The third period pointed out is that of 1793. The subject had been matter of discussion between the Government and the Company from 1791. Every opportunity was afforded to the merchants and manufacturers in different parts of the country to submit their opinions and views. A reference to the parliamentary proceedings will shew that the most ample accounts were laid before both Houses. A full statement of the Company's affairs, together with a series of resolutions, were submitted to Parliament in the month of Fe


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bruary, containing an outline of the bill then intended to be brought in. In April those resolutions underwent discussion in a Committee of the whole House, when they were agreed to. Amendments were moved on the bill, in its several stages through the House of Commons, by Mr. Fox. In corroboration of the foregoing statement, and likewise to shew the attention which was then paid to the subject, the following extract is given from a report of a Committee of the House of Commons in 1810, which report will be again alluded to.

The Committee in fixing upon 1793 as the period from whence to commence their inquiry, state that “ on the occasion of renewing the charter in 1793, “ every exertion was employed for the discovery of the “ extent of the Company's resources, both political " and commercial, and calculations were made with o every practicable attention to accuracy, grounded “ upon the actual experience of preceding years, as “ it regarded both receipt and expenditure.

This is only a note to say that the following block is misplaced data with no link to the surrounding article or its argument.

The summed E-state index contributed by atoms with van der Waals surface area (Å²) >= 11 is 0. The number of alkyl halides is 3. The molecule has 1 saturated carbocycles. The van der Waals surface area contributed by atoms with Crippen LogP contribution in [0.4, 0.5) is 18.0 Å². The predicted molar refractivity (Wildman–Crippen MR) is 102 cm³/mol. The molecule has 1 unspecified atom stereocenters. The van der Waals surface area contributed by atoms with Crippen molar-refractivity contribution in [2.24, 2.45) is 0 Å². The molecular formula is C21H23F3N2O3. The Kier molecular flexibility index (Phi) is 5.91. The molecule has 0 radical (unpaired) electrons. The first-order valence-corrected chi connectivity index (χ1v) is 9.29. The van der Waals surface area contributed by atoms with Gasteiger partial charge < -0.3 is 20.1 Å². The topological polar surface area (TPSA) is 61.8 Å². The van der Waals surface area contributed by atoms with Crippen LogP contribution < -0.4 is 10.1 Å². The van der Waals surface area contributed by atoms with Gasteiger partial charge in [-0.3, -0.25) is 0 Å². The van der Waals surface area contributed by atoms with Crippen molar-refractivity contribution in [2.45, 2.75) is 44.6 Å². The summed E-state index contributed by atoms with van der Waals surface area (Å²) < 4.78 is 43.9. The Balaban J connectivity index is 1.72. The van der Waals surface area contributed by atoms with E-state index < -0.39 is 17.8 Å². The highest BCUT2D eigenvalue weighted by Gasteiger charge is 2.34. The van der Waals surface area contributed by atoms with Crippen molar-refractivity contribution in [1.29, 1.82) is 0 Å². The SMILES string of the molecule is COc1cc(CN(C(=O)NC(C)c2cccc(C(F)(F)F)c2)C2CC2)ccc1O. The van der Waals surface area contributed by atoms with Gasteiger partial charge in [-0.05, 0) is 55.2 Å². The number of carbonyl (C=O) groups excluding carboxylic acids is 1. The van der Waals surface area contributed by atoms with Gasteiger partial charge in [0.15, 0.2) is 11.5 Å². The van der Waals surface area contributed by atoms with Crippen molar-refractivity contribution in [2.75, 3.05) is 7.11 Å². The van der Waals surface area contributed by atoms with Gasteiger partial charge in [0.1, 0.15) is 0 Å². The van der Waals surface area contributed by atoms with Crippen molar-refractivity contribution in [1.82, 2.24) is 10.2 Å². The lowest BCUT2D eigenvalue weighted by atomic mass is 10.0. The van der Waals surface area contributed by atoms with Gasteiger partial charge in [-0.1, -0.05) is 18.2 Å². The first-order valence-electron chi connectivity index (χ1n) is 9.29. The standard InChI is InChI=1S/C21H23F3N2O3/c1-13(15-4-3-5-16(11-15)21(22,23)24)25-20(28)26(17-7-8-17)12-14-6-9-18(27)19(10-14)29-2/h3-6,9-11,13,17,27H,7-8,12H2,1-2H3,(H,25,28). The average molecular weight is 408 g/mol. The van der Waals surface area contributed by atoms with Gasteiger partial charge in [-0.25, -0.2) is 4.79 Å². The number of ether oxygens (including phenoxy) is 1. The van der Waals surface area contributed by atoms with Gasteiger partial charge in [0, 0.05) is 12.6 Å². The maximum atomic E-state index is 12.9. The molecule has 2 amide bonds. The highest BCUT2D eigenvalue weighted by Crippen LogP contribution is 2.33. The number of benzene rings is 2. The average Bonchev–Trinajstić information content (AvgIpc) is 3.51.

“ The propriety of taking this as the period for the o commencement of an investigation, is still further “ established by the consideration, that the arrange“ ment then made was upon the most extensive scale, “ embracing the entire state of the concern, both « abroad and at home; and a line was drawn for the “ distribution of the expenditure in India, whether s for the expences of government or the intere stupon “ the debts. A principle was also established for the « application of the surplus produce of the revenues, “ which, on the calculations above adverted to, was fairly expected to arise.”

From 1793 to 1813, not less than six reports of Committees of the House of Commons were laid before Parliament on the affairs of India.